How did Malik Akram get visa? Texas synagogue shooter stayed in homeless shelter
The British Muslim most likely availed an internal flight as he gained entry into the US before appearing at Texan Christian charity asking for bed
After a British gunman with a criminal history took four hostages at a Texas synagogue on Saturday, January 15, an increasing number of people are questioning how the accused even managed to get into the United States when he was known to intelligence agencies in the UK.
On January 22, Malik Faisal Akram, 44, flew to New York City from the UK, despite being known to MI5. Although his family has confirmed that he has a criminal history, he was somehow able to get an ESTA tourist visa - which is typically supposed to be off-limits to people from other countries who have broken the law. He cited the Queens Hotel in New York City as his address upon arrival, which charges $80-a-night for basic accommodation. A receptionist at the hotel was unable to say whether Akram actually ended up staying at the hotel after his arrival in the U.S. The FBI is currently reviewing the CCTV footage from the hotel to verify the same.
It was also reported that Akram spent two weeks at a homeless shelter in Dallas, and was even able to buy a gun on the street. Armed, he arrived at Beth Israel Congregation in the morning on the day of the siege and was welcomed inside by the rabbi. After having a cup of tea with him, Akram aided services at 11 a.m. while the congregation was praying. A nearly 12-hour-long standoff ensued before Akram was shot dead by a SWAT team. None of the hostages were hurt. Police are trying to piece together where the shooter was and what was he doing in the final 48 hours before launching the attack.
How did Malik Faisal Akram get a US visa?
According to Independent, Akram was known to MI5 but the organization didn't consider him a severe threat. ESTA tourist visa asks whether or not applicants have a criminal record. It's unclear what Akram said in his application, which will be subjected to scrutiny as the investigation into his actions leading up to the attack continues. However, according to social justice charity Nacro, the US authorities do not have access to criminal records held on the UK's Police National Computer, Daily Mail reported.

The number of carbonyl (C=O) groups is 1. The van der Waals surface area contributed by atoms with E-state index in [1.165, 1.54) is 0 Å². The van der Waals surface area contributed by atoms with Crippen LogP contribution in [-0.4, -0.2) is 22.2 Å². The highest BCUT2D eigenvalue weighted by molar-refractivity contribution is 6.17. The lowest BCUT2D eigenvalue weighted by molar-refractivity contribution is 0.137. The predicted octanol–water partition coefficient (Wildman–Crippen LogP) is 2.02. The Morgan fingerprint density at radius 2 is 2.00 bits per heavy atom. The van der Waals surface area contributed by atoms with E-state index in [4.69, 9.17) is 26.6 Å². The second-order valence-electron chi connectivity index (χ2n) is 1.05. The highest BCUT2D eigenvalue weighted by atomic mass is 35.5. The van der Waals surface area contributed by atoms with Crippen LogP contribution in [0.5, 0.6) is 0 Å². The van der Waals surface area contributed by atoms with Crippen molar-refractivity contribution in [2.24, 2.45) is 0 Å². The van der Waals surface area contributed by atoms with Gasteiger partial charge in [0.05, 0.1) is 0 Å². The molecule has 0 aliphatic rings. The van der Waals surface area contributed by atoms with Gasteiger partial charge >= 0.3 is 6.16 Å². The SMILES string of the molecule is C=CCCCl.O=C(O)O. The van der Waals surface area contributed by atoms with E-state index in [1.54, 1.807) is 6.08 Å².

The British Muslim most likely availed an internal flight as he gained entry into the US before appearing at a Texan Christian charity asking for a bed for the night. In the week before the terror attack, he stayed at the Union Gospel Mission in Dallas and was able to buy a handgun "off the street," according to President Joe Biden. The shelter's CEO Bruce Butler told CNN that staff saw the shooter "come and go" from January 6 but they never suspected anything as he never mentioned religion or his plans to attack the synagogue. Butler said: "We were a way station for him. He had a plan. He was very quiet." Akram reportedly checked out on January 13.
How the attack unfolded
Akram entered the synagogue around 11 am on Saturday morning. Due to the Covid-19 pandemic, the service was live-streamed online. After spewing anti-Semitic abuse, he demanded the release of convicted terrorist Aafia Siddiqui, whom he referred to as his "sister."
The shooter first released one of the four hostages and then proceeded to release two more, who were seen running out of a side door as Akram waved a handgun. He ran back in as he saw police entering the building. FBI stormed the synagogue and started firing bullets and stun grenades. Around 10 pm on Saturday, Akram died.